No more anti-inflammatory shots. No more balancing the familiar aches and pains he was feeling again after a year away from the game. No more bending under the weight of trying to be Johan Santana.
The Mets ultimately saved Santana from himself when doctors insisted on the MRI that ultimately ended the debate. You get the sense Santana would have gladly started Thursday-- surely to his detriment -- just as he did with a sprained ankle for weeks before landing on the disabled list in July.
But there's too much at stake with Santana. The Mets knew this day was coming, and they already were preparing for it by going to a six-man rotation earlier this month. It's called quitting while you're ahead, and something that Santana isn't entirely comfortable with.
After what Santana had done to come back from career-threatening shoulder surgery, it made him appreciate this season even more. That's a place Santana couldn't get to until it was over.
"When I got on the mound that day for my first start," Santana said, "I didn't know if I could even do this again."
Now he knows. As do the Mets, who desperately need a healthy Santana to even approach respectability in 2013. Before this season began, all they had to cling to was faith. But Santana provided them with proof this year by throwing the franchise's first no-hitter. Also, his surgically repaired shoulder was never an issue.
Aside from Santana, the Mets are returning R.A. Dickey and should round out the rotation with Matt Harvey, Jonathon Niese and Dillon Gee. Unless Zack Wheeler looks like Doc Gooden in spring training, he almost certainly will start the season at Triple-A Buffalo.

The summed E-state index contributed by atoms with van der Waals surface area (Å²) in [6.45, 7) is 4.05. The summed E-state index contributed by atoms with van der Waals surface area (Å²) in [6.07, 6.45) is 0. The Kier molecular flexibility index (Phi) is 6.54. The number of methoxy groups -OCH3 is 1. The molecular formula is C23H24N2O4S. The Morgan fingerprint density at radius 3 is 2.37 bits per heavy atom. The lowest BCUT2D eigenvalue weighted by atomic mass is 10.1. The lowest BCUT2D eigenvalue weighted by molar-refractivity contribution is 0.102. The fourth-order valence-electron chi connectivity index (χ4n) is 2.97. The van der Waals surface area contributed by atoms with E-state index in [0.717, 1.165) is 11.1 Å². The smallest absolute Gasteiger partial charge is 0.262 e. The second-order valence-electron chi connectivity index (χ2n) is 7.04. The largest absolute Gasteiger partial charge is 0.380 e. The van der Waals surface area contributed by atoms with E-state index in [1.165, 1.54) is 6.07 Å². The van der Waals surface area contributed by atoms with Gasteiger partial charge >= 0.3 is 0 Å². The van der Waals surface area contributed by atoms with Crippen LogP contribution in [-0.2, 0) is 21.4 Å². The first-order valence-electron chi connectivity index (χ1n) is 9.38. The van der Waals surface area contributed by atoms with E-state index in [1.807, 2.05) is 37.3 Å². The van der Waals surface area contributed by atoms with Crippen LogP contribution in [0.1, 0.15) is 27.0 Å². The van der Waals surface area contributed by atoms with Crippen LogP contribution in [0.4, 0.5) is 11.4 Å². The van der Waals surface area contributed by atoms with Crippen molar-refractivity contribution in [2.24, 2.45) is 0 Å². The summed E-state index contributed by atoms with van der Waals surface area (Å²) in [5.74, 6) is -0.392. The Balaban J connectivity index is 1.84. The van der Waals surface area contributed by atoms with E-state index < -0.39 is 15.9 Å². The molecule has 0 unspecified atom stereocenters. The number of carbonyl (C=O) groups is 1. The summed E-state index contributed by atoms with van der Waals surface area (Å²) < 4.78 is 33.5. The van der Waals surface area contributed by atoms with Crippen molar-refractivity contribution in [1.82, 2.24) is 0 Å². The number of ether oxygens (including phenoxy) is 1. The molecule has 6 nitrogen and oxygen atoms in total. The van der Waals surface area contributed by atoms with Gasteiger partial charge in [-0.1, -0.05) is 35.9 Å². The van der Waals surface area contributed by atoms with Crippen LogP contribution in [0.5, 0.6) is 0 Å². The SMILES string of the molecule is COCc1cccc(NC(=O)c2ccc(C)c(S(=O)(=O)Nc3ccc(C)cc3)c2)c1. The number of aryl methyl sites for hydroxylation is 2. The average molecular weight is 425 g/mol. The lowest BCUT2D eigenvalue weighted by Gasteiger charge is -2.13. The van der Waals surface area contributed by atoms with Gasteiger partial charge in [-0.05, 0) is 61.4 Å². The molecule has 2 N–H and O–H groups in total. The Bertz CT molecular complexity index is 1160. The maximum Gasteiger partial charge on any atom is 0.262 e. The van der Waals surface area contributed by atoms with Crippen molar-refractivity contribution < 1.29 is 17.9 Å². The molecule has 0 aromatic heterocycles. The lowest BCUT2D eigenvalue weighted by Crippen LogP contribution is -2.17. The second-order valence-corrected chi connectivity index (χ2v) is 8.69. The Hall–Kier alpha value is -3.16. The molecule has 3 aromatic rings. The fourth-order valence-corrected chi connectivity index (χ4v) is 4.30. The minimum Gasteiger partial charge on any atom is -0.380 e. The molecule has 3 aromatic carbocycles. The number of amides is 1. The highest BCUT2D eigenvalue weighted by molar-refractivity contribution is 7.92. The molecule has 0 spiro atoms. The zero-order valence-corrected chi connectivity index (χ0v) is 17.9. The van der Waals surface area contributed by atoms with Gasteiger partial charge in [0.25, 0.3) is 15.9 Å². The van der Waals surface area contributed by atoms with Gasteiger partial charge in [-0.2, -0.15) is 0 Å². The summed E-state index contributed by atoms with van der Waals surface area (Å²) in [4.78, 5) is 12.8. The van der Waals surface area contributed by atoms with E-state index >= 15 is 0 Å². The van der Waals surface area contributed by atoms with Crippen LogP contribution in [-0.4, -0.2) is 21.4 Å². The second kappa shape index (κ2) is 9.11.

Thanks to the $31 million owed to Santana next year, the Mets aren't likely to make any renovations to the roster, which is expected to again remain in the $90-million range for 2013. On that austerity plan, they must squeeze as many starts as possible from Santana, who was 6-5, 3.24 before the All-Star break, when the Mets were 46-40.
"The way we played in the first half -- one of the reasons we were so successful -- is that Johan Santana was in that rotation and he was in that clubhouse," Terry Collins said. "We've seen him be successful and I think he'll continue to be successful. So I'm not disappointed."
In the big picture, Santana is missing roughly five starts. More importantly, the extended rest -- as well as no additional injuries -- should help him return. Santana was looking forward to a winter without a relentless rehab program and that break may be the best thing for a pitcher who will turn 34 in March.
"Time will tell," Santana said. "We'll see how this offseason goes. If I recover well, we'll see where we're at."
The Mets tried to accentuate the positive during their series of news conferences. Santana doesn't need surgery, which means they can at least count on him to start spring training on time. Otherwise, the only lingering question with Santana is just how much that 134-pitch no-hitter contributed to his later problems, if at all.
Collins still can't seem to take himself completely off the hook, no matter how many times he's asked. But Sandy Alderson claimed there was no correlation, as did Santana, which was to be expected.
"Nah, not at all," Santana said. "That's a long time ago."
The Mets are praying that Santana's best days are not behind him. They have too much invested -- financially and otherwise -- for this comeback season to also be his farewell tour.
"I can't sit here and say this is a shock or even a surprise," Alderson said. "It's disappointing, but that's the nature of things."